WE WON!: Members of Estonia’s Reform Party celebrating as they hear the news that they won the elections.
TARTU - Columnist Abdul Turay pointedly wrote in last week’s Estonian daily Postimees that all larger political parties have something to be happy about. The Reform Party won. The Union of Pro Patria and Res Publica and the Social Democrats increased the number of votes and Parliamentary seats gained. Even though Center Party lost places, its chairman, Edgar Savisaar, received a record-shattering 23,000 votes, which means their supporters don’t seem to care about what the press says about them.
Jorgen Siil, the international secretary of the Social Democrats and advisor to European Parliament member Ivari Padar, states that their good result wasn’t astonishing for them. “We knew that eventually the Social Democrats’ ideology would make its breakthrough in Estonian politics, and the best time for this was indeed after the economic crisis, because a lot of people have lost their jobs and for them, our message certainly gives hope. Likewise, we had done hard work for these four years, of which two years we were in the coalition. Therefore, people were familiar with our viewpoints and work. Besides, a new and charismatic leader managed to forward our messages to larger crowds,” he said.
Nevertheless, the March 6 elections mean that there are two parties less in the Parliament: the Estonian Greens and the People’s Union of Estonia. The Greens received 3.8 percent of the votes and the People’s Union only 2.1 percent, which wasn’t enough to overcome the electional threshold of 5 percent.
Greens spokesman and soon to be former member of the Parliament Aleksei Lotman gives the view that for the time being, Estonian Greens will continue being a party outside the Parliament with a goal of coming back powerfully in the next elections. “The reason for our failure was [our] smaller campaign budget and rather modest advertising, compared to the others. The outcome of the elections surprised me,” he said.
Tartu mayor Urmas Kruuse, from the Reform Party, also agrees that the People’s Union and Greens failed in the elections. “It is because Estonian Greens had serious shortcomings in its overall organizational management. The directorate even had suits against each other. The People’s Union didn’t manage to separate from their old leader and the party fell apart.”
It is certain that Estonia’s center-right government will stay in power for a full second term, says political scientist Tonis Saarts. He says that “I can firmly say that Union of Pro Patria and Res Publica, and the Reform Party will form a new coalition. Negotiations with the Social Democrats are just a tactical maneuver to put pressure upon Pro Patria.”
“Altogether the outcome of the elections didn’t surprise me much. However, the big success of the Social Democrats was unexpected. There was no doubt that the results by Union of Pro Patria and Res Publica and Social Democrats would improve, compared to the last elections. But it was a surprise that the main improvement was with the Social Democrats, not the Union of Pro Patria and Res Publica,” he pointed out.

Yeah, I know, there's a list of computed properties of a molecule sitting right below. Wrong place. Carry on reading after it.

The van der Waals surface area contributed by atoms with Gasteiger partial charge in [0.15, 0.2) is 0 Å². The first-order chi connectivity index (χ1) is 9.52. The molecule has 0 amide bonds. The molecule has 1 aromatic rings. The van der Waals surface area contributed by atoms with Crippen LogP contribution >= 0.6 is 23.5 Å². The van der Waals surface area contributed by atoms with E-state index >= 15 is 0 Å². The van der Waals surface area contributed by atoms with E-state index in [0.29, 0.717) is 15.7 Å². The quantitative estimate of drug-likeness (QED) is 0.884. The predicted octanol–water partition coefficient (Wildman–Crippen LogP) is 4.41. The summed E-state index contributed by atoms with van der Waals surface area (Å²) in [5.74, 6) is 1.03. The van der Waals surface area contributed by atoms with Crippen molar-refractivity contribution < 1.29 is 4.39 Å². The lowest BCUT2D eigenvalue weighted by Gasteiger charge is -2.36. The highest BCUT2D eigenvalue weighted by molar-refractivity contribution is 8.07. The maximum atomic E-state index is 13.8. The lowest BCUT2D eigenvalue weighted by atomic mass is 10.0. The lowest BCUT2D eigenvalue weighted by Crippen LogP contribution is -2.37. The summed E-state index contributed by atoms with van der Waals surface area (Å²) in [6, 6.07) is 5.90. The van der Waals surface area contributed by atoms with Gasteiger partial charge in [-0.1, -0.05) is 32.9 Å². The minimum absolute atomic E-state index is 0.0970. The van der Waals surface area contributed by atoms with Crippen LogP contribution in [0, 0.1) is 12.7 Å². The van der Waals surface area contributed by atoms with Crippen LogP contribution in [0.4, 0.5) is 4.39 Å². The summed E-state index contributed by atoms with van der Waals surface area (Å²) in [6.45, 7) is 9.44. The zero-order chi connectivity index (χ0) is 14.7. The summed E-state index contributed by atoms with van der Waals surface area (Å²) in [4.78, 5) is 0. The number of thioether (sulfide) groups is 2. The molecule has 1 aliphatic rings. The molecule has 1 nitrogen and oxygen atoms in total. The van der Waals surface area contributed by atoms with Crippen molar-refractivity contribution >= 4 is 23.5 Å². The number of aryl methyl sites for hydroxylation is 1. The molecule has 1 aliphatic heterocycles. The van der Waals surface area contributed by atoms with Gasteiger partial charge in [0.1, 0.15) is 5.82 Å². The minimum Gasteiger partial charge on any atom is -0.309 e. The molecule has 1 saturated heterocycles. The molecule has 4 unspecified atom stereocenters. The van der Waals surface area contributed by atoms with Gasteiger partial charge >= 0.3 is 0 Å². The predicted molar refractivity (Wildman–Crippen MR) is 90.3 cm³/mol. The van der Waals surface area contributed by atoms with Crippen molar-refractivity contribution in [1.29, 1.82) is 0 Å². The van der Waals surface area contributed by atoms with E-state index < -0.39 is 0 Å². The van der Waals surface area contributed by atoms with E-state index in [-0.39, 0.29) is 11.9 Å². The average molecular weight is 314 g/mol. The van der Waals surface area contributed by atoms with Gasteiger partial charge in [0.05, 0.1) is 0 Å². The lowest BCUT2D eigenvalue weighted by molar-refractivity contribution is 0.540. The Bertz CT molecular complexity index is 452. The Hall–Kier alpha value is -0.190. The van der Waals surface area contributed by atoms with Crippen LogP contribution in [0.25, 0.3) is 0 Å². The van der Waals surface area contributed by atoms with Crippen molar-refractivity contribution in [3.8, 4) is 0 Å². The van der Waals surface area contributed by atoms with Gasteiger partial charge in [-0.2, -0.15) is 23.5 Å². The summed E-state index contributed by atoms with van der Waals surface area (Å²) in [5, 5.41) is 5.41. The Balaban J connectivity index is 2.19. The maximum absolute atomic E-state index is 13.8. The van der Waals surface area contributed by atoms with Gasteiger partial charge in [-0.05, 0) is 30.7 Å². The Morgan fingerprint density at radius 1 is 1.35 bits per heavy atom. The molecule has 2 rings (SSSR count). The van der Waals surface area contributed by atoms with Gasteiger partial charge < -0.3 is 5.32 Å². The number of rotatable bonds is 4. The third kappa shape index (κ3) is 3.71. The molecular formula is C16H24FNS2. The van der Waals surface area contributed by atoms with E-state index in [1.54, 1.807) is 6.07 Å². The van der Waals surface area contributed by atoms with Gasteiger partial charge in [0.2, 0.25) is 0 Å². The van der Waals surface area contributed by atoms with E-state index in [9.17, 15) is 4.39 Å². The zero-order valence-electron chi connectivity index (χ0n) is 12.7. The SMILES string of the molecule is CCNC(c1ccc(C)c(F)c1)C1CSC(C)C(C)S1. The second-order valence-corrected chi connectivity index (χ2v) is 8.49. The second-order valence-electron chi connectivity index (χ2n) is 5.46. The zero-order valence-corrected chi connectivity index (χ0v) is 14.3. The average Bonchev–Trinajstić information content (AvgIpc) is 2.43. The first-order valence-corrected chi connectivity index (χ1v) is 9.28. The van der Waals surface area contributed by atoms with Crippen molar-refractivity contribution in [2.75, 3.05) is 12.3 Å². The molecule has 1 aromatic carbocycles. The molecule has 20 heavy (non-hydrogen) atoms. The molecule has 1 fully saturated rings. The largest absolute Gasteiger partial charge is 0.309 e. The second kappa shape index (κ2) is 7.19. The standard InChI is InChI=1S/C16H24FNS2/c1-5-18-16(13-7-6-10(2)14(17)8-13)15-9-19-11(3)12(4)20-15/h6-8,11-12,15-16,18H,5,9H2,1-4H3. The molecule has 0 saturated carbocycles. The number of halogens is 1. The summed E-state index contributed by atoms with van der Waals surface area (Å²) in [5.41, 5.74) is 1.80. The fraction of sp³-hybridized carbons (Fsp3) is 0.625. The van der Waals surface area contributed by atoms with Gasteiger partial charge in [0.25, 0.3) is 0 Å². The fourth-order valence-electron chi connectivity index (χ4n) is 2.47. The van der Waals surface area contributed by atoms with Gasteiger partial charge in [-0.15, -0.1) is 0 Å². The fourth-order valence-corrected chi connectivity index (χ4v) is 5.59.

Siil also regards his party as one of the main winners of the elections, because they nearly doubled their returns from the last elections. “Sure enough, the coalition will be the same. Still, it is clear that the Social Democrats have a moral right to be a part of the coalition, because the will of the people shows that we are the biggest winners. It means that our voters would like to see us in the coalition, too.”
Estonian Prime Minister Andrus Ansip has indicated more than once that collaboration with the Center Party is surely to be ruled out. Because of Edgar Savisaar’s connection with the Russian money scandal, other parties have been skeptical about the possibility of co-operating with them as well. The leader of the Social Democrats, Sven Mikser, stated firmly that even a theoretical possibility of leaving the Reform Party to the opposition presupposes a change in the Center Party’s administration. Savisaar replied that, if needed, he wouldn’t be an obstacle. He didn’t specify if that meant he would resign from his party leadership position.
However, Saarts is quite cautious in commenting on the probability of a presumable change of party leader Savisaar. “If some processes will take place, then it would be in the autumn. If the party will lose power in the 2013 local elections, then change would be very likely.”
Member of the Center Party and the vice-president of the Parliament, Juri Ratas, also thinks that they can’t be fully satisfied with their results. “Although we lost only three seats in the Parliament, the loss of votes in rural areas is remarkable.We will start to analyze the causes of our loss at every level. One reason for the failure was that we didn’t manage to respond quickly, with reasoned arguments to answer the questionable and amplified allegations published in the Estonian press.”
There are four large parties on the Estonian political scene, while the success of single candidates failed to appear. The main focus remains on economics, as Kruuse confirms. “Our main goal is going to be the development of the economy, because we believe that it solves the other problems for us, as the competitive economic climate is the basis of everything,” he notes.